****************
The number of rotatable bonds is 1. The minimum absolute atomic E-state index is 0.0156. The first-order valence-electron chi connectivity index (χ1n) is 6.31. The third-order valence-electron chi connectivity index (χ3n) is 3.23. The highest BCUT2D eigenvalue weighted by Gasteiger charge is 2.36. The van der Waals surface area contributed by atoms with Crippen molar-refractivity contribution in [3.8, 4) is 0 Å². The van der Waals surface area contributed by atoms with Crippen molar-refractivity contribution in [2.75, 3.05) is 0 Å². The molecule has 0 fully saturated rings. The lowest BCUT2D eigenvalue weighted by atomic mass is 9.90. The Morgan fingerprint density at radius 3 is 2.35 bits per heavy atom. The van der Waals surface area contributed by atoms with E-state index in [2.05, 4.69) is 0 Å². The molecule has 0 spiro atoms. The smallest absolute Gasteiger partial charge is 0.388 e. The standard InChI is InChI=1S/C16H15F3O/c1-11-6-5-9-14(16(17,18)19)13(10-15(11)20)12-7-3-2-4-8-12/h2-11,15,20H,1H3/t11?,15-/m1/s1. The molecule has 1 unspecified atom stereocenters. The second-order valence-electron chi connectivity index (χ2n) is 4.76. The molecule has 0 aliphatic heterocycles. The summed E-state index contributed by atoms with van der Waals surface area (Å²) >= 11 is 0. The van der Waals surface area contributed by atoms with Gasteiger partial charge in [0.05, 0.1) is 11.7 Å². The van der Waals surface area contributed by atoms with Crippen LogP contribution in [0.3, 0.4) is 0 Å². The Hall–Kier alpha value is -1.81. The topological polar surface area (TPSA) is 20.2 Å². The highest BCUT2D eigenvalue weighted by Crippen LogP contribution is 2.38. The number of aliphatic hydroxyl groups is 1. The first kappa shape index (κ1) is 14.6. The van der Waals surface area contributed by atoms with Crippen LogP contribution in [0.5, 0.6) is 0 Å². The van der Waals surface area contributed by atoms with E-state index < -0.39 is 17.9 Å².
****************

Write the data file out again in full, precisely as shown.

The number of rotatable bonds is 1. The minimum absolute atomic E-state index is 0.0156. The first-order valence-electron chi connectivity index (χ1n) is 6.31. The third-order valence-electron chi connectivity index (χ3n) is 3.23. The highest BCUT2D eigenvalue weighted by Gasteiger charge is 2.36. The van der Waals surface area contributed by atoms with Crippen molar-refractivity contribution in [3.8, 4) is 0 Å². The van der Waals surface area contributed by atoms with Crippen molar-refractivity contribution in [2.75, 3.05) is 0 Å². The molecule has 0 fully saturated rings. The lowest BCUT2D eigenvalue weighted by atomic mass is 9.90. The Morgan fingerprint density at radius 3 is 2.35 bits per heavy atom. The van der Waals surface area contributed by atoms with E-state index in [2.05, 4.69) is 0 Å². The molecule has 0 spiro atoms. The smallest absolute Gasteiger partial charge is 0.388 e. The standard InChI is InChI=1S/C16H15F3O/c1-11-6-5-9-14(16(17,18)19)13(10-15(11)20)12-7-3-2-4-8-12/h2-11,15,20H,1H3/t11?,15-/m1/s1. The molecule has 1 unspecified atom stereocenters. The second-order valence-electron chi connectivity index (χ2n) is 4.76. The molecule has 0 aliphatic heterocycles. The summed E-state index contributed by atoms with van der Waals surface area (Å²) >= 11 is 0. The van der Waals surface area contributed by atoms with Gasteiger partial charge in [0.05, 0.1) is 11.7 Å². The van der Waals surface area contributed by atoms with Crippen LogP contribution in [0.3, 0.4) is 0 Å². The Hall–Kier alpha value is -1.81. The topological polar surface area (TPSA) is 20.2 Å². The highest BCUT2D eigenvalue weighted by Crippen LogP contribution is 2.38. The number of aliphatic hydroxyl groups is 1. The first kappa shape index (κ1) is 14.6. The van der Waals surface area contributed by atoms with Crippen LogP contribution in [0.5, 0.6) is 0 Å². The van der Waals surface area contributed by atoms with E-state index < -0.39 is 17.9 Å².